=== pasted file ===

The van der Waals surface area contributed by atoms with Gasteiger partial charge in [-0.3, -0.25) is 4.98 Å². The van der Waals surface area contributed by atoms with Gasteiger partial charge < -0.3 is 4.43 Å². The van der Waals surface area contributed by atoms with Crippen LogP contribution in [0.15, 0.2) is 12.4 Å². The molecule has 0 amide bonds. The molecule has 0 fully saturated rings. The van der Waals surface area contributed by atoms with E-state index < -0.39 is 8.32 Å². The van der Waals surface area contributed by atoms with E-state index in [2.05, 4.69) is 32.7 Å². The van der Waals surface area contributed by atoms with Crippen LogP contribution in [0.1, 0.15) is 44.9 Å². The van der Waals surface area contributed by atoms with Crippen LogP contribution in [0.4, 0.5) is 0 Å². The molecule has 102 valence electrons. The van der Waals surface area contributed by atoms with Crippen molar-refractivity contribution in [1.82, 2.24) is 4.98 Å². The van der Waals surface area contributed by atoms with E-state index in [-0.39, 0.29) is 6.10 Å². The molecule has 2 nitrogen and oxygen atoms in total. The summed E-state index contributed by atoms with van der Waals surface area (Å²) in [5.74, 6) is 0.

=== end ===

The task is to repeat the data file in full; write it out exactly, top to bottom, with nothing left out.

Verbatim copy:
The van der Waals surface area contributed by atoms with Gasteiger partial charge in [-0.3, -0.25) is 4.98 Å². The van der Waals surface area contributed by atoms with Gasteiger partial charge < -0.3 is 4.43 Å². The van der Waals surface area contributed by atoms with Crippen LogP contribution in [0.15, 0.2) is 12.4 Å². The molecule has 0 amide bonds. The molecule has 0 fully saturated rings. The van der Waals surface area contributed by atoms with E-state index < -0.39 is 8.32 Å². The van der Waals surface area contributed by atoms with E-state index in [2.05, 4.69) is 32.7 Å². The van der Waals surface area contributed by atoms with Crippen LogP contribution in [0.1, 0.15) is 44.9 Å². The van der Waals surface area contributed by atoms with Crippen LogP contribution in [0.4, 0.5) is 0 Å². The molecule has 102 valence electrons. The van der Waals surface area contributed by atoms with Crippen molar-refractivity contribution in [1.82, 2.24) is 4.98 Å². The van der Waals surface area contributed by atoms with E-state index in [-0.39, 0.29) is 6.10 Å². The molecule has 2 nitrogen and oxygen atoms in total. The summed E-state index contributed by atoms with van der Waals surface area (Å²) in [5.74, 6) is 0.